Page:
As reported by ACE previously, FIVA (Fédération Internationale des Véhicules Anciens) have developed a definition of just what an Historic vehicle is.
This was recently presented to the EU and potentially will become the basis of legislation.
This is an extract from the FIVA newsletter which was published by the FHBVC – FHBCV Blog
(Extract from FIVA’s regular update provided by its lobbying service, EPPA) Second meeting of the European Parliament Historic Vehicle Group
The second meeting of the European Parliament’s Historic Vehicle Group took place on 19 October in Strasbourg. During the meeting Horst Brüning, FIVA’s president and FBHVC’s Andrew Burt gave a presentation about the definition of a historic vehicle. They explained that a wide range of definitions are currently used in both EU and national laws and that ideally one common definition would be recognised by decision makers and in law. They then detailed the FIVA definition, explained its rationale and the importance of a definition allowing regulatory audiences to understand why historic vehicles should be treated differently to all other vehicles, especially to all other ‘older’ vehicles. Horst Brüning and Andrew Burt explained that the existing variety of definitions has not created any major practical problems to date, but that as legislation with exemptions for historic vehicles increases (which is likely because of the development of Intelligent Transport Systems and LEZs) there will be a heightened need for a common definition to avoid problems and make life simpler for owners, regulators and law enforcers in the future. They therefore urged the MEPs to help FIVA to promote and achieve a common definition for future use in EU legislation. The MEPs expressed their surprise at the current situation and agreed that they would aim to help FIVA in its objective.”
This means that the FIVA definition is likely to become the basis of the ‘Common’ definition of historic vehicles across the EU and, as such would bring in the concept of a Historic/Classic vehicle having ‘Period modifications only ‘, being ‘Historically correct and in period ‘ and ‘Not daily driven’ as shown in the document below.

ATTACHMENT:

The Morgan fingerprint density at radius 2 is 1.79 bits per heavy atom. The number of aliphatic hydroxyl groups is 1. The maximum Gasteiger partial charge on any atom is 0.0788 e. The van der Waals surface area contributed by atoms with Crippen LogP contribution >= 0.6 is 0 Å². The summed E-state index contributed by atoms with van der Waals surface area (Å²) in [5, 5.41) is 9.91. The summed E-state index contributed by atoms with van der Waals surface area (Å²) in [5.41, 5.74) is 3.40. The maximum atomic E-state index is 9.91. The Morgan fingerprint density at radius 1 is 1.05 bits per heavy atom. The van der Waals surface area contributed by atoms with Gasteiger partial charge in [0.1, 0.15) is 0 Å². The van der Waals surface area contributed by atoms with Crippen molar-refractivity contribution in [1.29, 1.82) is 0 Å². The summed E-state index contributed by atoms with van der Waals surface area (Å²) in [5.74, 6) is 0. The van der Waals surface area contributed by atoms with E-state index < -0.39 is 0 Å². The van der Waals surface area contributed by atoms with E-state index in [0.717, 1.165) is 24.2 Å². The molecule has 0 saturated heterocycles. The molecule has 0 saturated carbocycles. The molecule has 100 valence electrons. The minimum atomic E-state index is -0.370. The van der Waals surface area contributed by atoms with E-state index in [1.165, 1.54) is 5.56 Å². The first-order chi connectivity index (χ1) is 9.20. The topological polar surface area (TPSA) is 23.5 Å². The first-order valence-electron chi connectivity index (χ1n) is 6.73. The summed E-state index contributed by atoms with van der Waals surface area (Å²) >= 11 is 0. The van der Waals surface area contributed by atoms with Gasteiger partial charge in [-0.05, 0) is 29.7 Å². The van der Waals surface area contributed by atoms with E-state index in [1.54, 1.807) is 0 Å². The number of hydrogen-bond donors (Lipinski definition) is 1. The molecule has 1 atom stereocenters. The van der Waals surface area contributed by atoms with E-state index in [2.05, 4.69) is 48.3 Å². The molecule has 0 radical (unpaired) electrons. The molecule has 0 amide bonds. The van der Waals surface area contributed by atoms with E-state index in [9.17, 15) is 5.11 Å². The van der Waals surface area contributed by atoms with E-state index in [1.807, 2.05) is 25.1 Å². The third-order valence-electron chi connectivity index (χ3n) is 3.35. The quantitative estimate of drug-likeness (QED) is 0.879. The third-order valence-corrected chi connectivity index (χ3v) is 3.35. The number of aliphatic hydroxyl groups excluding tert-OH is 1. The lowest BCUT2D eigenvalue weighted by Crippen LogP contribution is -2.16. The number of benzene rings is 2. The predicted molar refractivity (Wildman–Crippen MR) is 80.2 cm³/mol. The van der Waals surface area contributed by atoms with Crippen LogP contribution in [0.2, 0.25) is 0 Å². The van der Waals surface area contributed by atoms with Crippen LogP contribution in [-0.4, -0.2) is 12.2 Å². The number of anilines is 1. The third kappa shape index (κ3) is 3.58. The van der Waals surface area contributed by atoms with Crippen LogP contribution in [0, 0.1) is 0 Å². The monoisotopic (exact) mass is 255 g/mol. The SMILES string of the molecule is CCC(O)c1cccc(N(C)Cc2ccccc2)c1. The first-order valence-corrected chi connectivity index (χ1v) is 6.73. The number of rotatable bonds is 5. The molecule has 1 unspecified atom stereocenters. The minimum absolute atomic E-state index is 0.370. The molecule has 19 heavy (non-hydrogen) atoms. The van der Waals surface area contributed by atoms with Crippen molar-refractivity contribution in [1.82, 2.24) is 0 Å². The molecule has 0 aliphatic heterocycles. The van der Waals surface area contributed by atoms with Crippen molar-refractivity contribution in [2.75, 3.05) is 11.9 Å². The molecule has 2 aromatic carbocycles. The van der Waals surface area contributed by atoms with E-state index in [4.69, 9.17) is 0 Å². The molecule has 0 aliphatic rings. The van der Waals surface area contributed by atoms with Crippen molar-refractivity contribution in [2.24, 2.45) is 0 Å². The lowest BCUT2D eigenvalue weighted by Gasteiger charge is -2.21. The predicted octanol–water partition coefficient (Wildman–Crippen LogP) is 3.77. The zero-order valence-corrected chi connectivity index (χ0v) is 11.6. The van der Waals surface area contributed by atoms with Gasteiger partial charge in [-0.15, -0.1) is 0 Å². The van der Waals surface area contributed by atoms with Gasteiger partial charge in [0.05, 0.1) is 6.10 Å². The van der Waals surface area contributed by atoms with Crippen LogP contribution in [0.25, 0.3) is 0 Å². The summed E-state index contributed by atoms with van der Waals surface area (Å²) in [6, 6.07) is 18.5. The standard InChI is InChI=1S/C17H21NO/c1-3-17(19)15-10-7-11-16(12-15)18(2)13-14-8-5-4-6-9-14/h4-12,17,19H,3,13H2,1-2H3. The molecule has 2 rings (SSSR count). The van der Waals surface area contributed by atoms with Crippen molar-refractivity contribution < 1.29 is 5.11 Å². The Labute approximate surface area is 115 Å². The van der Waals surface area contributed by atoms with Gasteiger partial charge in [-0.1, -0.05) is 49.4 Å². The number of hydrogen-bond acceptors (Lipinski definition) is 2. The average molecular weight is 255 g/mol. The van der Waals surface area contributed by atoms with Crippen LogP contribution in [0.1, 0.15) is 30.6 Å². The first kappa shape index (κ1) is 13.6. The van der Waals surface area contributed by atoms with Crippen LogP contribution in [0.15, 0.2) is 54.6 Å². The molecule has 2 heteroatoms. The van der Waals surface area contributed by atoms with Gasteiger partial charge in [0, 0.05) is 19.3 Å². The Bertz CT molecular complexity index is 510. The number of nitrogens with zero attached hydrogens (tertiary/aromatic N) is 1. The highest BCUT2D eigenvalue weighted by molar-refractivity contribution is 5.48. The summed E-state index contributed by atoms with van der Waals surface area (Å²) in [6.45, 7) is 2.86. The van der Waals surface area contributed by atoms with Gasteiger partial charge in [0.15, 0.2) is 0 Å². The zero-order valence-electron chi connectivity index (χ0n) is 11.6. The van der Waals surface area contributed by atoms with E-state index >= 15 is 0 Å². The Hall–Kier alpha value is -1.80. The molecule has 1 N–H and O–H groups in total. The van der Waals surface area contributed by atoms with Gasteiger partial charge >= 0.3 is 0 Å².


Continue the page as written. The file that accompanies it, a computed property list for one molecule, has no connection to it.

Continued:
The implications of this are that, should the EU create legislation that affects the use of ‘Older’ vehicles using this definition, a huge group of vehicles could be ‘Cut adrift’ and potentially face more difficult legislation than their ‘FIVA approved’ brethren.
For instance, some European cities have piloted ‘Low Emission Zones’ (LEZ’s) where the use of an older vehicle is restricted, but historic vehicles can gain exemptions.
We may find that only if a vehicle fell into a FIVA approved category would the exemption apply, whereas a ‘Non-approved’ vehicle remains restricted, with the only difference between the two being that the ‘Non-approved’ vehicle is used daily.
Even if the issue of ‘Daily Driven’ and therefore seemingly high mileage vehicles is set aside, a vehicle which is modified outside the definition laid down by FIVA could fall foul of restrictions on ‘Non-Exempt’ vehicles.
ACE contaced Rosy Pugh at the FHBVC to as for their opinion of the anomolies in the FIVA definition.
This was her reply.
A strict definition was required for dealing with politicians and has paid off handsomely as within the EU it has been accepted that historic vehicles should not have to conform to standards that were not force when they were built. The definition is a political tool.
We are well aware of the fact that there are modified vehicles out there and we do, and will continue to, take this into consideration.
While it is good that the definition has ‘Paid off handsomely’ the question is “Who has it paid off for?, bearing in mind that the FHBVC state that ‘The majority of Classic cars are used for less than 1500 miles a year and they ‘Cannot be seen to represent users of high mileage classics”
If the benefits are to be conferred on a limited number of tightly defined vehicles many enthusiasts will be disadvantaged.
This campaign has only just started and ACE will be regularly updating the site with news of progress.Share